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Seborrhoeic dermatitis on the scalp

Image: “Picture of acute form of seborrheic dermatitis on the scalp.” by Amras666 – Own work. License: CC BY-SA 3.0

Definition and Epidemiology of Seborrhoeic Dermatitis

Seborrhoeic dermatitis is a chronic papulosquamous dermatosis characterized by scaling and poorly defined erythematous patches. This is due to increased sebum production (seborrhoea) in the scalp and follicle rich areas of the face and trunk.

Epidemiology of Seborrhoeic Dermatitis

Seborrhoeic dermatitis is a common dermatological disorder in the United States. Epidemiologists have identified three age-groups that show a peak in the incidence of seborrhoeic dermatitis.

The first peak in the incidence of seborrhoeic dermatitis is seen in infants up to 3 months of age, where it can be as high as 42%. The second peak in the incidence of the disease is observed in adolescents, while the third is observed in adults. The estimated incidence of seborrhoeic dermatitis in adolescents is around 3%, whereas the incidence in the general adult population is around 1%. The male to female ratio of seborrhoeic dermatitis is 1.15 : 1.

There appears to be an ethnic predilection, with only a few cases seen in African Americans. However, other studies have indicated this may not be the case. It is commonly associated with patients who have Parkinson’s disease or those taking psychotropic drugs like haloperidol.

Pathophysiology of Seborrhoeic Dermatitis

The exact pathophysiology behind seborrhoeic dermatitis remains unknown, but there are several theories.

Microbial effects

Unna and Subauraud first described this disease with an etiology based on bacteria, yeast, or both. The theory received little support concerning Candida albicans, staphylococcus, and propionibacterium. Still, there seems to be a strong correlation between seborrhoeic dermatitis and a type of yeast called Malassezia furfur

There are reasons to implicate this yeast as a cause of seborrhoeic dermatitides, such as a positive response to antifungal treatments and seborrhoeic-like lesions in animal models inoculated with this yeast.

These yeasts are said to induce keratinocyte production of proinflammatory cytokines, causing skin eruptions. The final metabolites are also thought to react with triglycerides from sebaceous glands, leading to inflammatory changes.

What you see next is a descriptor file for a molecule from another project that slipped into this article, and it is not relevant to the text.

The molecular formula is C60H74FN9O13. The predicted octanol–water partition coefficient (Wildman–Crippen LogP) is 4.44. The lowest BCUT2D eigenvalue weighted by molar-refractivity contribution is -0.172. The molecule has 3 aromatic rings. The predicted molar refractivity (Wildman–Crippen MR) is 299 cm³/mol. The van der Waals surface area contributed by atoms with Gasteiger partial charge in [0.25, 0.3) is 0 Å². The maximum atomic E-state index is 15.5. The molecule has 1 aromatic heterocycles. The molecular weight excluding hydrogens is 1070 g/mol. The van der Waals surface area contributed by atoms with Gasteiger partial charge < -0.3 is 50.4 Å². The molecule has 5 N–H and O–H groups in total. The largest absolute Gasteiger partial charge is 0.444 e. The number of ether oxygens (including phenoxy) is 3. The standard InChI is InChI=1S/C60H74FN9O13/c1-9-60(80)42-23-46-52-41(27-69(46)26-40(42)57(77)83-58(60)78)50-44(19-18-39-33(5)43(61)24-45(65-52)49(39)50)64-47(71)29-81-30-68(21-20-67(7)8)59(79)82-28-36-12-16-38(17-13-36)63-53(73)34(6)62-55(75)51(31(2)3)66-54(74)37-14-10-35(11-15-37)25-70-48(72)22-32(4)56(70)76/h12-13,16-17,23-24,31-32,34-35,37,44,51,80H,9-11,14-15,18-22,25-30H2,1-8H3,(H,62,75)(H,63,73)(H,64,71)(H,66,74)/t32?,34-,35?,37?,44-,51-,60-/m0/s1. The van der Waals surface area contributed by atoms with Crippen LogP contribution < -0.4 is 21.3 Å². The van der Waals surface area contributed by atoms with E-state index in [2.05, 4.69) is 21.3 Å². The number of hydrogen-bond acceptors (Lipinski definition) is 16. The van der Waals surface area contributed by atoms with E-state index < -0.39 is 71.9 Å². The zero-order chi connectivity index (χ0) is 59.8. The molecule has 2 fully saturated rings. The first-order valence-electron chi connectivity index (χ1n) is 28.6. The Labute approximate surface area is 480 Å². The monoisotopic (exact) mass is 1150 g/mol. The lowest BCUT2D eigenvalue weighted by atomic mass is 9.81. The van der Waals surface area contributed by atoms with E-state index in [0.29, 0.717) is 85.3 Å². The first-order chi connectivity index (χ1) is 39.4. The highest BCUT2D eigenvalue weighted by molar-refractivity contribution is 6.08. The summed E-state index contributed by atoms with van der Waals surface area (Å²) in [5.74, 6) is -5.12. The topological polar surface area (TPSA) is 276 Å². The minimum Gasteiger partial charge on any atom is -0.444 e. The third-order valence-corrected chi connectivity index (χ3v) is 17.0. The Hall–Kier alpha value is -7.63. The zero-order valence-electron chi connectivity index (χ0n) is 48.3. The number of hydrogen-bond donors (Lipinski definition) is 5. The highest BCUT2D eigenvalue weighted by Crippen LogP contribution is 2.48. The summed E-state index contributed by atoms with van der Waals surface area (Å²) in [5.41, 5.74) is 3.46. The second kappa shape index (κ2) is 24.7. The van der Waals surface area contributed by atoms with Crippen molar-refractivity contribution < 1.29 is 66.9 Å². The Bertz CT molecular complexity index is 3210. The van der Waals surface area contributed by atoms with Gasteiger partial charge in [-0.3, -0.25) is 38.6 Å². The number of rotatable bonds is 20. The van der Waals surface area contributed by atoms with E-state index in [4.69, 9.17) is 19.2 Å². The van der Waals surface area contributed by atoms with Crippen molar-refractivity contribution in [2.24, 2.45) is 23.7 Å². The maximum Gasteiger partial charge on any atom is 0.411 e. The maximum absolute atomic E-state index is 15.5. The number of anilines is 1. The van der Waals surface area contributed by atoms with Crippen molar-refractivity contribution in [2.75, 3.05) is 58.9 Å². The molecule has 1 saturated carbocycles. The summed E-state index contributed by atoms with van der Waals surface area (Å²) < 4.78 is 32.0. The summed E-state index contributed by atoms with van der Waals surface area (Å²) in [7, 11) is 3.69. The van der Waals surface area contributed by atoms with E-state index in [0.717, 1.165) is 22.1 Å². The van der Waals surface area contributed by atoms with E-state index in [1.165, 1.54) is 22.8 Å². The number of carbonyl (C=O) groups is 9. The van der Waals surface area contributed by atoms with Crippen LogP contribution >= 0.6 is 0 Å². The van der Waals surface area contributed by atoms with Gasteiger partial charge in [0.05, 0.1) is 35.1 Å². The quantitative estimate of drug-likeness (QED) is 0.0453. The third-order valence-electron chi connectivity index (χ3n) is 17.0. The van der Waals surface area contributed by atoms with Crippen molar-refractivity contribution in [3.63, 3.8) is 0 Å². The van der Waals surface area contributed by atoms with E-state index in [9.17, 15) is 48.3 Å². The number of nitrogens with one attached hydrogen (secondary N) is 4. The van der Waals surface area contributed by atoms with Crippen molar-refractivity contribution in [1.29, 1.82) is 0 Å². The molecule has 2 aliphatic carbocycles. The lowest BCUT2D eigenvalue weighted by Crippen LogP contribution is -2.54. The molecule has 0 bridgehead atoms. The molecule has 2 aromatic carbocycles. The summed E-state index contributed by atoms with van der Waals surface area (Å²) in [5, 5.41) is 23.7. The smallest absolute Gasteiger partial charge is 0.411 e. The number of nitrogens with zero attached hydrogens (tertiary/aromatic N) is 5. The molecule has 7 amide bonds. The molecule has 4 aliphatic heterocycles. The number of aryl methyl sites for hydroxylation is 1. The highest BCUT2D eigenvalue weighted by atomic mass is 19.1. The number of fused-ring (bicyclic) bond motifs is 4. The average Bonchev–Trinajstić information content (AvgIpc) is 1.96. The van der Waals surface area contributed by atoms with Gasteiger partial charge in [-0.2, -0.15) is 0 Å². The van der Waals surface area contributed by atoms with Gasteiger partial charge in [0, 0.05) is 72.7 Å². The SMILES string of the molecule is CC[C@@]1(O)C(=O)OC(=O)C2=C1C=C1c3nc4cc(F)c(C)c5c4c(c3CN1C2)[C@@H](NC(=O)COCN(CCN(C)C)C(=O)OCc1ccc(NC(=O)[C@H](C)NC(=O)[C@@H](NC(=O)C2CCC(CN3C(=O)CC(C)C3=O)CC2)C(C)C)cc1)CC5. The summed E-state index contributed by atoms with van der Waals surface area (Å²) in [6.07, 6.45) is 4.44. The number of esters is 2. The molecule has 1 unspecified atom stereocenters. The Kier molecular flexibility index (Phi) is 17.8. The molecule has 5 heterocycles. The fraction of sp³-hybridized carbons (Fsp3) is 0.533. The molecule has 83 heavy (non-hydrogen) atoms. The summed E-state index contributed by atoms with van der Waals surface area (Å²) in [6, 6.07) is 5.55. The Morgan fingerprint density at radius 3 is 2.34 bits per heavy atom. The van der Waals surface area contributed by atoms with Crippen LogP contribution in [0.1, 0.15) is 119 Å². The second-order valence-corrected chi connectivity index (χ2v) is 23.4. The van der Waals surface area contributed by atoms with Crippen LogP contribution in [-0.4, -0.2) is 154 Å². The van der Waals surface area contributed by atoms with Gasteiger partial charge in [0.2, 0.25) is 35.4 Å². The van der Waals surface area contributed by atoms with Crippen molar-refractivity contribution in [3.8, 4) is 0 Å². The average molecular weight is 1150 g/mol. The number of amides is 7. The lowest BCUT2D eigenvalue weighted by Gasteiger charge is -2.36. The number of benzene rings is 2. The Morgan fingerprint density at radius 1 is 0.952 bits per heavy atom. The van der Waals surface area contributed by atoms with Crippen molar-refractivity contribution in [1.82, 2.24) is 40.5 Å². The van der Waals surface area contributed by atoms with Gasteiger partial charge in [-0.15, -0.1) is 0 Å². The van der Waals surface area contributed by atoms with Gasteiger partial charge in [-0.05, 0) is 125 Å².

Seborrhoeic dermatitis is not a disease of the salivary gland, and not all patients experience increased sebum production. Seborrhoea, however, may be considered a predisposition owing to the high incidence of this disease in newborns with large, highly active sebaceous glands.

In childhood, sebum production and seborrhoeic dermatitis correlate well. In adults, however, sebum production rates increase during puberty while the disease appears much later. The commonly affected sites are rich in sebaceous follicles and glands, such as the scalp, ear, face, and the upper parts of the trunk.


  • Drugs: incidence increased in patients exposed to arsenic, gold, or neuroleptics
  • Neurotransmitter abnormalities: associated with certain neurological conditions like epilepsy, Parkinsonism, facial paralysis, poliomyelitis, syringomyelia
  • Nutritional deficiencies: zinc and biotin deficiency may mimic the condition, but studies have found administration of zinc and biotin no more effective than placebo.
  • Aberrant epidermal proliferation: similar to psoriasis, epidermal proliferation is increased.
  • Physical factors: Cutaneous blood flow and skin temperature may be responsible for the distribution. Low temperatures and humidity in centrally heated rooms are known to worsen the condition.

Clinical Features of Seborrhoeic Dermatitis

Seborrhoeic dermatitis is characterized by the development of pruritic, erythematous patches with easily detachable, large greasy scales. Prominent follicular openings and mild to severe pityriasiform scales are seen.

Seborrhoeic dermatitis in infants

Baby with cradle cap

Image: “Baby with cradle cap.” License: CC BY-SA 3.0

Scalp (cradle cap)

  • Frontal and parietal regions may involve retro auricle folds, ear pinna, and neck
  • Oily-looking, thick fissured crust (crusta lactea)
  • No hair loss
  • Complications include otitis externa and opportunistic infection with C. Albicans or S. aureus.

Leiner’s disease (erythroderma desquamativum)

  • Non-familial or familial C5 dysfunction
  • The complication of seborrhoeic dermatitis in infants
  • The sudden confluence of lesions
  • Universal scaling and redness of the skin (erythroderma)
  • Severely ill patients with anemia, diarrhea, or vomiting


Including flexures and napkin areas

Seborrhoeic Dermatitis in Adults

Seborrhoeic eczema

Image: “Sites of seborrhoeic eczema.” by Madhero88 – Own work. License: CC BY-SA 3.0


Seborrheic eczematoid – the mildest form of the disease

  • Involves scalp, eyebrows, nasolabial folds, retro auricular area, sternum, shoulder
  • Scaling, mild redness, pruritis

Pityriasis sicca

  • Asymptomatic fluffy white dandruff of the scalp

Patchy seborrhoeic dermatitis

  • Classic well-known disease with chronic recurrent lesions
  • Involves scalp, temples, glabella with nasolabial folds, retro auricular areas, external ear canal, V-shaped areas of the chest and back

Face (may involve blepharitis)

In some cases, blepharitis appears as honey-colored crusts along the rims of eyelids and casts of horny cell debris around the eyelashes


  • Petaloid: lesions form clearly outlined round to circinate patches.
  • Flexural